Police board seeks towing probe

Saturday, September 20, 2008

ST. LOUIS -- The St. Louis police department and its board are seeking expanded investigations, using federal, state and internal resources to look into whether a contracted towing firm shorted the city of hundreds of thousands of dollars.

Acting police chief Stephen Pollihan said the police board asked the U.S. attorney's office in St. Louis on Thursday to widen its investigation into the handling of a former contract with St. Louis Metropolitan Towing.

They then on Friday asked State Auditor Susan Montee's office to audit department practices related to towing and the contract. An internal team with the police department will also start investigating Monday.

"I'm here to tell you that we have made mistakes," Pollihan said at a Friday afternoon news conference at police headquarters. He said he believes the department's mistakes were not doing enough financial auditing to make sure the right amounts of money were being received, and not criminal in nature.

A phone message left with the towing company, St. Louis Metropolitan Towing, was not returned.

Mayor Francis Slay said it was clear the police department's "internal business function broke down."

"It is becoming increasingly clear that what happened with the tow contract falls somewhere between an administrative breakdown and a serious crime against the police department and the taxpayers," Slay said.

"There is no way to sugarcoat this. There is no excuse for it. It is important that we find out what went wrong and fix it so it does not happen again."

For years, police contracted with St. Louis Metropolitan Towing to tow and impound cars. The contract was ended in July after police revealed that the firm allowed many officers -- and former police chief Joe Mokwa's daughter -- to borrow the seized vehicles, sometimes for weeks or months at a time. Mokwa retired amid concerns raised by the scandal.

The St. Louis Post-Dispatch reported Friday that the towing firm kept nearly $700,000 owed to the city, and that police failed to act on evidence in their own files. The newspaper said its investigation found that police leaders ignored auditors' advice to keep a close watch on the deal with St. Louis Metropolitan Towing.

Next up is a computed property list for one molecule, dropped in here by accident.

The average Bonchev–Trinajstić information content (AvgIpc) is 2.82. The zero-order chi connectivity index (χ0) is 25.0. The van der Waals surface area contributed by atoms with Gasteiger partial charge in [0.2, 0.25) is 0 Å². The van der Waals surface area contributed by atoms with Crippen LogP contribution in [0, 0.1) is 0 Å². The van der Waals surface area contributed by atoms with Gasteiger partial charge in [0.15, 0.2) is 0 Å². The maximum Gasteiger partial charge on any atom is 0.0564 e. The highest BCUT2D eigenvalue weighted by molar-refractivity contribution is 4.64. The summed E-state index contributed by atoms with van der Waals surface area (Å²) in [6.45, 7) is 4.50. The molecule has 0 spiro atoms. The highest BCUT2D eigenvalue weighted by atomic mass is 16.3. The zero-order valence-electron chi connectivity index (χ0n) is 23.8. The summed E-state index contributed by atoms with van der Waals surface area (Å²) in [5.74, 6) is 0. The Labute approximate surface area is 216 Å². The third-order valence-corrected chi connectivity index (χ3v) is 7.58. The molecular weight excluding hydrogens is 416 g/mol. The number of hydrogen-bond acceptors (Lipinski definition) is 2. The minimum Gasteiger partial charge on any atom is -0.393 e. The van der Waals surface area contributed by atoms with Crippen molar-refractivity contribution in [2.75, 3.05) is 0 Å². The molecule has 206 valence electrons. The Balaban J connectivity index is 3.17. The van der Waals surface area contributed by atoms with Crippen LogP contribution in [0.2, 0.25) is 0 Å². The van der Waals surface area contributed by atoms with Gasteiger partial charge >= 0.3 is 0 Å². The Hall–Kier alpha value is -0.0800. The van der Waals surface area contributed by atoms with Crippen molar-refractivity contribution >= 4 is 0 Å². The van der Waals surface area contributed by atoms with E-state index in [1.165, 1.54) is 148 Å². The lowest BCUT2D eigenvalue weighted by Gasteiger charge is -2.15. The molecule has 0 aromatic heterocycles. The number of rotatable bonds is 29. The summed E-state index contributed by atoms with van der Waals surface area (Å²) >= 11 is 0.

Police said in a news release that contracts called for the towing company to pay some fees to the department and other fees to the city. Some payments were received, but the department said a recent comparison of towing records to towing payments "revealed the possibility that additional monies could be due."

The police board "has expressed its concern to investigators that there may have been violations of the contract's terms of payment," board president Chris Goodson said in the statement. "We have just as many questions as many of the citizens we represent. We want to determine what happened and how, to ensure that no entity, be it the Metropolitan Police Department or the city of St. Louis, was shortchanged."

Since ending the contract with St. Louis Metropolitan Towing, police have used the city's own towing services.

In a statement, Gov. Matt Blunt said, "The implications of missing money and improper conduct are extremely disturbing. It is crucial the Police Board investigate all misdeeds and take all necessary steps to ensure there are safeguards that both protect citizens from abuse and misuse of power and that ensure police business is conducted appropriately, ethically and legally."

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